6 hours ago, Warelin said:

FWIW, I've recently found many properties for $1200 for a 3 bedroom house. A house does not imply that it is shared. And a house may be cheaper than an apt is because it doesn't have community features to upkeep. A house is also more likely to be quiet because you have fewer neighbors. :)

This whole discussion on housing cost is hugely dependent on where you are living. I'll be moving to where the typical one bedroom apartment is $1200 and up. I would imagine a 3 bedroom house there is more like three grand. And that's not even close to the prices in New York or Boston. If a 3 bedroom house is only 1200 I can only imagine how wonderfully cheap a one bedroom apartment is!

Link to post
Share on other sites
1 hour ago, bibliophile222 said:

This whole discussion on housing cost is hugely dependent on where you are living. I'll be moving to where the typical one bedroom apartment is $1200 and up. I would imagine a 3 bedroom house there is more like three grand. And that's not even close to the prices in New York or Boston. If a 3 bedroom house is only 1200 I can only imagine how wonderfully cheap a one bedroom apartment is!

A one bedroom apartment in the area is 800-900 on average. This house was an incredible deal. The point being that there are good deals to be had where you don't have to share the space with anyone.

Link to post
Share on other sites

@SkunkStyle77, I don't know that there is a safest site in that situation. All of them will have scams on them. Your best bet might be to try to find housing resources which are exclusive to your university (e.g., on a university intranet which require a university log-in for access), since that likely means scammers don't have access.

Link to post
Share on other sites

The price for housing for 1200 is a "steal" if it's an actual house. Most apartments range from 800-1100, with luxury apartments ranging from 1100-1700 (for Studio/1Br). So say a 3 bedroom house for 1200, would be really good if it's just you. But, it does seem like one of those too good to be true situations (although I'm looking at this from an LA/Southern California perspective, where you would never ever find a deal like this, so I don't know if the rest of the country is different).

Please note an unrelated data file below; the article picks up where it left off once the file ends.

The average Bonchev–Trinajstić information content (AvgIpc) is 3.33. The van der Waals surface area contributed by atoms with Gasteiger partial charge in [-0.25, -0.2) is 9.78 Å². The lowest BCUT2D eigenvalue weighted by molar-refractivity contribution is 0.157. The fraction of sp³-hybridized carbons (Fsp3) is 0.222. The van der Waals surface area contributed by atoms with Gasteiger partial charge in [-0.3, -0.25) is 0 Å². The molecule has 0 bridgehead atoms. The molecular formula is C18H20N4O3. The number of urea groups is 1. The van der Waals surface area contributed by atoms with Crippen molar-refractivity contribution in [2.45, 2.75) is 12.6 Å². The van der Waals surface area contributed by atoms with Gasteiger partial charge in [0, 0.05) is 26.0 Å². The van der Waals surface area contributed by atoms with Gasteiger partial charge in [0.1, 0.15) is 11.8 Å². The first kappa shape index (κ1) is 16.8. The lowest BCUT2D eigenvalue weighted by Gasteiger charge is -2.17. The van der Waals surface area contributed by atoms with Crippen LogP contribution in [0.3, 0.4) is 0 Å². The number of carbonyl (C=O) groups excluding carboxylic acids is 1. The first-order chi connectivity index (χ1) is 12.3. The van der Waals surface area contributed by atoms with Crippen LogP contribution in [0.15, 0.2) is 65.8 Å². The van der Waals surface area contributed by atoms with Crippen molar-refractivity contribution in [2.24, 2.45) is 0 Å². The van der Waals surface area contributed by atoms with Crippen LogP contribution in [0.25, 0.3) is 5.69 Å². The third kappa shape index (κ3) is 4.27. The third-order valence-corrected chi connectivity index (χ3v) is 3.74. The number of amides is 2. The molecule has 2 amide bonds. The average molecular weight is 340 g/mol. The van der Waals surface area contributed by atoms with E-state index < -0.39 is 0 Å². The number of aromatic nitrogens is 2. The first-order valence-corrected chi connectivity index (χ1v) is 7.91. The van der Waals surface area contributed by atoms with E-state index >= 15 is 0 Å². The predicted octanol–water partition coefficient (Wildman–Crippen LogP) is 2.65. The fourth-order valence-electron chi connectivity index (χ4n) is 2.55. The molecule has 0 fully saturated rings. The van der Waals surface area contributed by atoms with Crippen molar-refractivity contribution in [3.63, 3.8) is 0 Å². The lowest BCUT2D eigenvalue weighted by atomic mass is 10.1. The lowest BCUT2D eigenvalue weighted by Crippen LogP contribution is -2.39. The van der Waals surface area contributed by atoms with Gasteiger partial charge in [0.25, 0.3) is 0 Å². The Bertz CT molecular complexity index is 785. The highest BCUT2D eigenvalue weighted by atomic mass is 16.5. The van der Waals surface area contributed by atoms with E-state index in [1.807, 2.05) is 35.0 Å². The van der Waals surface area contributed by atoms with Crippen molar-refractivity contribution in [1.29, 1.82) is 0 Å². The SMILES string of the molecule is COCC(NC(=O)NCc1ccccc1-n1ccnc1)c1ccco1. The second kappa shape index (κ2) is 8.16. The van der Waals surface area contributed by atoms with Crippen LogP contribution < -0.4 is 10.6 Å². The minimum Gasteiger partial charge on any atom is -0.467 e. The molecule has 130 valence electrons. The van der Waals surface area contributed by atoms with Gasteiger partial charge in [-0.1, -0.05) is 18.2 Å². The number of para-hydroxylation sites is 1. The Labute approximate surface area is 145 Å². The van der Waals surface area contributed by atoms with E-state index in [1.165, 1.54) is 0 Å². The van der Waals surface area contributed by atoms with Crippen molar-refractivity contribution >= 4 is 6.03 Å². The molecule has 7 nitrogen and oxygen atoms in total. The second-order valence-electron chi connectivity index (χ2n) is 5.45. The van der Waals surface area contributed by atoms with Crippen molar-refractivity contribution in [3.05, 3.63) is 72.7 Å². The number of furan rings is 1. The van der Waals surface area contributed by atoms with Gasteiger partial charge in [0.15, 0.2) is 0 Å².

In terms of not getting to see the apartment beforehand, I find yelp and apartmentratings.com to be incredibly helpful since, while I will be doing tours, due to the distance of the school and time off work, I'll only have 2 days to tour all the apartments I'd like (so I really need to narrow down my list to a handful of apartments). These reviews will usually tell you how the apartment is, does the building have any issues, noise, management, etc. In fact, outside of just looking at the building/rooms, a tour can be very deceiving if you don't know what to look for, because they always show you their best stuff (that is usually not going to be the stuff you get). Yelp is a reliable site for reviews, and I've found apartmentratings.com to be pretty reliable as well. Google reviews are good too (although they usually won't have a lot of reviews for apartments). I have found reviews from apartment rental sites though (i.e. such as apartments.com) to be unreliable and overall contradictory for the most part from other review sites (i.e. multiple 5 stars on apartments.com but yelp has 2.4 stars from over 50+ reviews). 

No apartment is going to be perfect, and it's difficult to gauge how reliable any reviews are since everyone is different (some people aren't really bothered much by noise, some people are very sensitive to it, so while they may say the apartment building is noisy, it might not really be that noisy in reality). I'd say find out what is important for you and single it out in these reviews. For me, noise is incredibly important, since I am very sensitive to it. So if I find even one review where they discuss thin walls, I immediately cross the apartment of my list. But if I find reviews saying management isn't the most responsive, or the pricing can be a bit unreliable, or people don't pick up after their dogs, I let those things slide. So find what's important for you, and narrow your list of apartments down that way. This also includes pricing/sq footage vs. said reviews. How much do you really care about management, sound, cleanliness, etc. How much are willing to pay for it? Again for me, I am sensitive enough to noise, that I am willing to pay over 50% of my stipend for a broom closet as long as it's quiet.

So these are all things I would keep in mind when looking for apartments and reading reviews, especially if you won't be able to take a tour of the place. 

Link to post
Share on other sites
21 minutes ago, samman1994 said:

The price for housing for 1200 is a "steal" if it's an actual house. Most apartments range from 800-1100, with luxury apartments ranging from 1100-1700 (for Studio/1Br). So say a 3 bedroom house for 1200, would be really good if it's just you. But, it does seem like one of those too good to be true situations (although I'm looking at this from an LA/Southern California perspective, where you would never ever find a deal like this, so I don't know if the rest of the country is different). 

The rest of the country is very different! I lived in SoCal too, that housing market is ridiculous (not the worst in the country but it's up there). Most of the USA is not like this.